big buttsclasses and I cannot lie. I struggle to self-motivate, but if I have a class to go to then I’ll almost mindlessly get myself ready and there. So, for me the availability of classes is ALL-IMPORTANT. I’m also fussy about classes. Years ago I did step classes and general aerobics, body attack and so forth; but now I’m a lover of dance. I’m not a good dancer but love love love losing myself in the music. If I had my way I’d just do endless faux Zumba (Zumba-fied hip hop) classes by an old fave instructor (Nikki); but that’s not to be, so I make do with normal Zumba. I also like Pump classes (weights) and the occasional interval/circuit-based class (like CrossFit and similar).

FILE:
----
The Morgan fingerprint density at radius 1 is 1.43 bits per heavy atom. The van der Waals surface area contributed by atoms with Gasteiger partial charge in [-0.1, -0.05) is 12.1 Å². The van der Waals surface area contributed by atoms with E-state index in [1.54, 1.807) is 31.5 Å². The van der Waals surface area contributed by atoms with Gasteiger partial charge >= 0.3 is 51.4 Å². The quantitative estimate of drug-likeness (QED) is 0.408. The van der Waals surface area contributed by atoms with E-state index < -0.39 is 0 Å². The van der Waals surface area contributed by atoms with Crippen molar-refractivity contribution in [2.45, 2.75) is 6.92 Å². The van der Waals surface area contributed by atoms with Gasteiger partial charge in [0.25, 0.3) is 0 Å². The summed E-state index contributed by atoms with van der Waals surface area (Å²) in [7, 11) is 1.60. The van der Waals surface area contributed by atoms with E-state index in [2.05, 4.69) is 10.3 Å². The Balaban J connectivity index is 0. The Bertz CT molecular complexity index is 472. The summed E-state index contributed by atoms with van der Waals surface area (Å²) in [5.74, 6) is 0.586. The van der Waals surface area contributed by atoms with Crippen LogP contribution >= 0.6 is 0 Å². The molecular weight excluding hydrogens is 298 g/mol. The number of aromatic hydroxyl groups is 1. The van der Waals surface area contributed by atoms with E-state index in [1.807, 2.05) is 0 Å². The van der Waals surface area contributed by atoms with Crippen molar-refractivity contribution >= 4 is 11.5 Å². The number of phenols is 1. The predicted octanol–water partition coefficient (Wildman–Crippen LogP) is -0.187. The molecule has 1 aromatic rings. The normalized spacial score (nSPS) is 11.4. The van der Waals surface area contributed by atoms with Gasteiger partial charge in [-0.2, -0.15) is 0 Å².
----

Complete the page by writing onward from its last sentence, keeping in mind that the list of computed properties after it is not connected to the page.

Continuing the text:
Others HATE classes and only want to use the free weights or machines on the gym floor. Others combine this with some cardiovascular exercise using treadmills, exercise bikes, rowing machines and cross-trainers / ellipticals. Some gyms have a pool and offer water-based activities.
It’s also important to consider what other services your gym has to offer. Child-minding might be a priority. Or you may need to scope out the change room facilities to make sure you’ll feel comfortable showering there before rushing back to work. The availability of lockers may be something else to consider.
3. Quality (staff, instructors and equipment)
At my last gym (run by a local government / Council for its staff) ALL gym employees were exercise physiologists. They were all ridiculously knowledgable and many continuing to improve on their existing knowledge with specialisations or additional education. I must confess that I don’t like the ‘one-on-one’ you generally get for ‘free’ on joining a gym. While I use the cardio-equipment, I never use the gym floor weights / equipment so the ‘free’ program that someone writes for me when I join a gym is kinda pointless.